Baby Jogger Stroller Turns 10 Years Old And Is Still On A Roll

YAKIMA - If parenthood is the death of the self, the Baby Jogger is CPR for the ego.

Now 10 years old, the Baby Jogger stroller is popular because it lets on-the-go parents run for physical fitness and spend time with their children.

Since Phil Baechler conceived the baby-carrier when he wanted to take his young son along for his fitness runs, annual sales at Racing Strollers Inc. have rolled to $5 million.

Phil and Mary Baechler are celebrating their first decade in business by upgrading their line of strollers, adding quick-release wheels, for example.

The Joggers, which cost two and three times as much as traditional strollers, inspire the same sort of loyalty as luxury cars. A door leading to the factory floor at the company's headquarters here is plastered with customers' testimonials.

One offers two snapshots, which show a Baby Jogger with snow up to its wheel rims.

"Dear Baby Jogger People," writes the customer, a woman from Alabama. "Yes, it really does go in the snow."

At Gregg's Greenlake Cycle, store manager Donovan Boyd said he is selling the Joggers not only to runner-parents, who were the primary customers in the beginning, but to anyone who wants a smooth-rolling stroller.

"A lot of people are using them as nice, all-terrain strollers," Boyd said.

Is the market for "all-terrain strollers" more grim evidence that the trend to play increasingly hard is eclipsing even the tradition of relaxed pram-pushing? Perhaps the Baechlers should build in stopwatches and odometers on the Jogger handles.

It also may simply be recognition that the Joggers are appreciated for their stability and balance, born of the design on three large bicycle wheels.

"You're going around Greenlake, you'll probably end up in the grass or gravel from time to time, and the Baby Jogger has no problem with that," said Boyd.

Phil Baechler, 46, said he derived the stroller's slant from Double A Fuel dragsters. The Baby Jogger allowed Baechler to quit his copy-editing job at the Yakima Herald Republic seven years ago. He started the company in a rented garage.

"I had no intention of going into business," he said. "I was just trying to figure out how to get my daily run in."

Now, he and Mary employ 35 people. They take on temporary help during the busy summer season. They market the Joggers in bicycle shops and specialty baby stores with the help of about 2,700 dealers across the United States. They also have a distributor in Canada, and two in Europe.

In 1984, the first year of production, the Baechlers sold 113 strollers.

The first buyers were "hard-core nutty runners," said Mary Baechler.

By 1988, annual unit sales were 8,894. By 1993, the number had climbed to almost 29,000.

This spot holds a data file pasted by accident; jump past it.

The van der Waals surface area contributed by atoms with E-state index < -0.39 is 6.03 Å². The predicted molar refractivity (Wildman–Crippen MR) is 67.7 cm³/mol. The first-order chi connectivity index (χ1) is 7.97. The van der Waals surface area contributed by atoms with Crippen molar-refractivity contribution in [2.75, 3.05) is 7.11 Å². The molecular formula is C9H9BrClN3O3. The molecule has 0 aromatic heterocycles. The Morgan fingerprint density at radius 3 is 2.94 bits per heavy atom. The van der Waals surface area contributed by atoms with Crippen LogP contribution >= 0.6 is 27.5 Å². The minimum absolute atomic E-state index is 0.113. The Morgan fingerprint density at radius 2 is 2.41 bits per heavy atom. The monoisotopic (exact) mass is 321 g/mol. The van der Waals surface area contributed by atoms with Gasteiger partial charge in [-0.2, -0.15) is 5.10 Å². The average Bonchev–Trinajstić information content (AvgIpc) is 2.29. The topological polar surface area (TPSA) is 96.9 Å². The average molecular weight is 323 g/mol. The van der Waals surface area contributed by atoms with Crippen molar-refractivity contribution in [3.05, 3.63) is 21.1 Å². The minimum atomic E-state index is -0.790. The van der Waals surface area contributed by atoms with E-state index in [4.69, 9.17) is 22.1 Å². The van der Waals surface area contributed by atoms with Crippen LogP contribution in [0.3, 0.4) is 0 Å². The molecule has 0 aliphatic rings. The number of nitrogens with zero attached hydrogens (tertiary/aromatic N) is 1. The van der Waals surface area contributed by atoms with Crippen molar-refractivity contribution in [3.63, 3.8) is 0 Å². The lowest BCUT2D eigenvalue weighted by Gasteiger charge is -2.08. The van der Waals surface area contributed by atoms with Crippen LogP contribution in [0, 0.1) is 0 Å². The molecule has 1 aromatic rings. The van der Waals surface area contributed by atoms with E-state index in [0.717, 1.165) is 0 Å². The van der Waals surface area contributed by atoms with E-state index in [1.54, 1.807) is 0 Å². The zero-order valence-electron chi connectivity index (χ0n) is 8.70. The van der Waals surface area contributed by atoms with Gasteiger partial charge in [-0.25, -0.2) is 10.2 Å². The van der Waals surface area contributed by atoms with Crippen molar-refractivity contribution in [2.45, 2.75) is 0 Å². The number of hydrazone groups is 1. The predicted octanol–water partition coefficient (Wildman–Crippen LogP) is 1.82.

Phil Baechler's original model, which now hangs from the factory's rafters, turned on a heavy bicycle fork upfront and placed the baby in a precarious sling. The trademark handle, which extends a half-step behind the wheels, is recognizable even in that prototype, however.

Now, the line of Joggers exudes a more refined style shared by, say, the most expensive backpacks on the market.

The slings where the baby sits are dyed deep colors ("grape" is the most popular, Boyd said). And a gleaming aluminum chassis makes the stroller look even lighter than it is (a standard Jogger weighs 21 pounds).

Suggested retail prices place the company's strollers way beyond most of the strollers you'll find at Toys R Us. Baby Joggers are listed at $260 to $280; Super Joggers at about $385; Super Twinners, $510. Sun canopies, rain canopies and wire baskets cost extra.

"The person who spends this kind of money, they're not the kind of person who would spend $100 for a bike," Mary Baechler said.

Like other successful entrepreneurs, the Baechlers lately have had to take on new competitors, including knock-offs made in Taiwan. They've also fought several patent infringements.

Mary, 38, who oversees the company's sales, marketing and office operations, is the daughter of a New York photographer and credits that family background for some of her eye for design. The Jogger's design is strictly high-tech yuppie. No teddy bears or gingham.

"I wanted them to be striking," she said.

They are so eye-catching that, when Patagonia featured a model pushing one of the Joggers in a 1986 fashion photograph, calls poured into the Baechler's shop.

The Patagonia photographer now does all the corporate photography for Racing Strollers Inc.

About the only thing associated with the Baby Jogger that has not blossomed is the Baechlers' marriage. They divorced this year, and they acknowledged that their "24-hour relationship" contributed to their marital difficulties. They continue to feature themselves with their son, Travis, in promotional material.

Married or not, they also expect sales this year to be $5.5 million to $6 million. That might add up to a 20 percent increase.